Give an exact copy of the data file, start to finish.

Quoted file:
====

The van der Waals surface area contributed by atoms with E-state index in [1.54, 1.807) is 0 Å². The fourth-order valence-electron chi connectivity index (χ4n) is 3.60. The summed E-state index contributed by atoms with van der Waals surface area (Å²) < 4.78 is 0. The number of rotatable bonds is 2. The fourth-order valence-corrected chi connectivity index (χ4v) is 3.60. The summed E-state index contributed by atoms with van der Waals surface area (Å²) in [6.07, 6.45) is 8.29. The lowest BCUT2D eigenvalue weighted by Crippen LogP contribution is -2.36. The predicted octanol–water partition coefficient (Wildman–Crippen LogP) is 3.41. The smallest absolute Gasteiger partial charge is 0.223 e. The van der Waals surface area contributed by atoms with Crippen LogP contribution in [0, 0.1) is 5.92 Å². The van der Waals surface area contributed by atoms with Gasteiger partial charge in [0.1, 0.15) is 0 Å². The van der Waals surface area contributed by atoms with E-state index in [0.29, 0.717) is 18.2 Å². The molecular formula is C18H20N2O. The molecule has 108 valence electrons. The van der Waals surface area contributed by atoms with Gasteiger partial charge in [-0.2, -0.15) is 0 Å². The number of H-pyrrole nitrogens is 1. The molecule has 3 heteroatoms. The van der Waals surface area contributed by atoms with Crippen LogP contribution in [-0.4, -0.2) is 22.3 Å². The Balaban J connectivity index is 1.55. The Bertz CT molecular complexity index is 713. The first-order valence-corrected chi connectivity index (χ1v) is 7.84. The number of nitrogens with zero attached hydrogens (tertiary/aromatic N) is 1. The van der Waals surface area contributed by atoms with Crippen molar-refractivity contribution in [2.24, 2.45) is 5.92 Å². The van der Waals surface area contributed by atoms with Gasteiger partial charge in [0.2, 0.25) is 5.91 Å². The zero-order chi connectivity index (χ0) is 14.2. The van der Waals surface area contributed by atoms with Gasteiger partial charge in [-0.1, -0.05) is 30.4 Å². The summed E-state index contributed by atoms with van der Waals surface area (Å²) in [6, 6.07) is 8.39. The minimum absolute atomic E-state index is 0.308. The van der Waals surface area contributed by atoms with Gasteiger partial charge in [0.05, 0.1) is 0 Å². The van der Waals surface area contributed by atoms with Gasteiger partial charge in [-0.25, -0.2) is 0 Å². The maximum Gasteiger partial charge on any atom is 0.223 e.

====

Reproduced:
The van der Waals surface area contributed by atoms with E-state index in [1.54, 1.807) is 0 Å². The fourth-order valence-electron chi connectivity index (χ4n) is 3.60. The summed E-state index contributed by atoms with van der Waals surface area (Å²) < 4.78 is 0. The number of rotatable bonds is 2. The fourth-order valence-corrected chi connectivity index (χ4v) is 3.60. The summed E-state index contributed by atoms with van der Waals surface area (Å²) in [6.07, 6.45) is 8.29. The lowest BCUT2D eigenvalue weighted by Crippen LogP contribution is -2.36. The predicted octanol–water partition coefficient (Wildman–Crippen LogP) is 3.41. The smallest absolute Gasteiger partial charge is 0.223 e. The van der Waals surface area contributed by atoms with Crippen LogP contribution in [0, 0.1) is 5.92 Å². The van der Waals surface area contributed by atoms with Gasteiger partial charge in [0.1, 0.15) is 0 Å². The van der Waals surface area contributed by atoms with E-state index in [0.29, 0.717) is 18.2 Å². The molecular formula is C18H20N2O. The molecule has 108 valence electrons. The van der Waals surface area contributed by atoms with Gasteiger partial charge in [-0.2, -0.15) is 0 Å². The number of H-pyrrole nitrogens is 1. The molecule has 3 heteroatoms. The van der Waals surface area contributed by atoms with Crippen LogP contribution in [-0.4, -0.2) is 22.3 Å². The Balaban J connectivity index is 1.55. The Bertz CT molecular complexity index is 713. The first-order valence-corrected chi connectivity index (χ1v) is 7.84. The number of nitrogens with zero attached hydrogens (tertiary/aromatic N) is 1. The van der Waals surface area contributed by atoms with Crippen molar-refractivity contribution in [2.24, 2.45) is 5.92 Å². The van der Waals surface area contributed by atoms with Gasteiger partial charge in [0.2, 0.25) is 5.91 Å². The zero-order chi connectivity index (χ0) is 14.2. The van der Waals surface area contributed by atoms with Gasteiger partial charge in [-0.1, -0.05) is 30.4 Å². The summed E-state index contributed by atoms with van der Waals surface area (Å²) in [6, 6.07) is 8.39. The minimum absolute atomic E-state index is 0.308. The van der Waals surface area contributed by atoms with Gasteiger partial charge in [0.05, 0.1) is 0 Å². The van der Waals surface area contributed by atoms with Gasteiger partial charge in [-0.25, -0.2) is 0 Å². The maximum Gasteiger partial charge on any atom is 0.223 e.